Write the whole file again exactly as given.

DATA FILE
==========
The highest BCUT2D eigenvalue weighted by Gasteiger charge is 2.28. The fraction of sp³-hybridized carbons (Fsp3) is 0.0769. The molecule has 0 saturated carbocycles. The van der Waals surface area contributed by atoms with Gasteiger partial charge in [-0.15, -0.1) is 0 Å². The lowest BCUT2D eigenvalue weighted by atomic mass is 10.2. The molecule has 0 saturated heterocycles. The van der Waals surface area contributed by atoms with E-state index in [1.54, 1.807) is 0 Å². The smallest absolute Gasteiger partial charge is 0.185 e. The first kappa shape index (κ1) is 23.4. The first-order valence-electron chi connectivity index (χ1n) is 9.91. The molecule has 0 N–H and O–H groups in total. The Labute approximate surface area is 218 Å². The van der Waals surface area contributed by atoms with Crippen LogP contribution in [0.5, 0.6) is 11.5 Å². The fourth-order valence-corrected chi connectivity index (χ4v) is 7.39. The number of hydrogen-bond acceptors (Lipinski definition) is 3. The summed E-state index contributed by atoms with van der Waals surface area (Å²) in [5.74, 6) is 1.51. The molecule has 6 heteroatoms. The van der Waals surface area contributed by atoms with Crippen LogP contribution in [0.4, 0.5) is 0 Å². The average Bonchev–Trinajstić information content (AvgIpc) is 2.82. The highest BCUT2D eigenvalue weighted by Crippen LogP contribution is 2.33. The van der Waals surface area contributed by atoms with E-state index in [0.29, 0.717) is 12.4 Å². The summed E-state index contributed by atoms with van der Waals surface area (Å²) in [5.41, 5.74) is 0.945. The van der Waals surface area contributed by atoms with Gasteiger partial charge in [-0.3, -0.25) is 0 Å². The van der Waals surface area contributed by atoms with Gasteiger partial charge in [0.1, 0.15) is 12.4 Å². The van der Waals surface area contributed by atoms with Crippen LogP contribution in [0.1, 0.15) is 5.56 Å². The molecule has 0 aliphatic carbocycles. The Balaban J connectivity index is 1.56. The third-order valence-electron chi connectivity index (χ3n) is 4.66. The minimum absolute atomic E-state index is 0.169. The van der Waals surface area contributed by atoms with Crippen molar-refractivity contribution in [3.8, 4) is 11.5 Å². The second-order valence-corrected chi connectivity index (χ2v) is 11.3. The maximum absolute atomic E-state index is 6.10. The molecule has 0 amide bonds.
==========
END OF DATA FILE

The highest BCUT2D eigenvalue weighted by Gasteiger charge is 2.28. The fraction of sp³-hybridized carbons (Fsp3) is 0.0769. The molecule has 0 saturated carbocycles. The van der Waals surface area contributed by atoms with Gasteiger partial charge in [-0.15, -0.1) is 0 Å². The lowest BCUT2D eigenvalue weighted by atomic mass is 10.2. The molecule has 0 saturated heterocycles. The van der Waals surface area contributed by atoms with E-state index in [1.54, 1.807) is 0 Å². The smallest absolute Gasteiger partial charge is 0.185 e. The first kappa shape index (κ1) is 23.4. The first-order valence-electron chi connectivity index (χ1n) is 9.91. The molecule has 0 N–H and O–H groups in total. The Labute approximate surface area is 218 Å². The van der Waals surface area contributed by atoms with Crippen LogP contribution in [0.5, 0.6) is 11.5 Å². The fourth-order valence-corrected chi connectivity index (χ4v) is 7.39. The number of hydrogen-bond acceptors (Lipinski definition) is 3. The summed E-state index contributed by atoms with van der Waals surface area (Å²) in [5.74, 6) is 1.51. The molecule has 6 heteroatoms. The van der Waals surface area contributed by atoms with Crippen LogP contribution in [0.4, 0.5) is 0 Å². The average Bonchev–Trinajstić information content (AvgIpc) is 2.82. The highest BCUT2D eigenvalue weighted by Crippen LogP contribution is 2.33. The van der Waals surface area contributed by atoms with E-state index in [0.29, 0.717) is 12.4 Å². The summed E-state index contributed by atoms with van der Waals surface area (Å²) in [5.41, 5.74) is 0.945. The van der Waals surface area contributed by atoms with Gasteiger partial charge in [-0.3, -0.25) is 0 Å². The van der Waals surface area contributed by atoms with Gasteiger partial charge in [0.1, 0.15) is 12.4 Å². The van der Waals surface area contributed by atoms with Crippen LogP contribution in [0.1, 0.15) is 5.56 Å². The molecule has 0 aliphatic carbocycles. The Balaban J connectivity index is 1.56. The third-order valence-electron chi connectivity index (χ3n) is 4.66. The minimum absolute atomic E-state index is 0.169. The van der Waals surface area contributed by atoms with Crippen molar-refractivity contribution in [3.8, 4) is 11.5 Å². The second-order valence-corrected chi connectivity index (χ2v) is 11.3. The maximum absolute atomic E-state index is 6.10. The molecule has 0 amide bonds.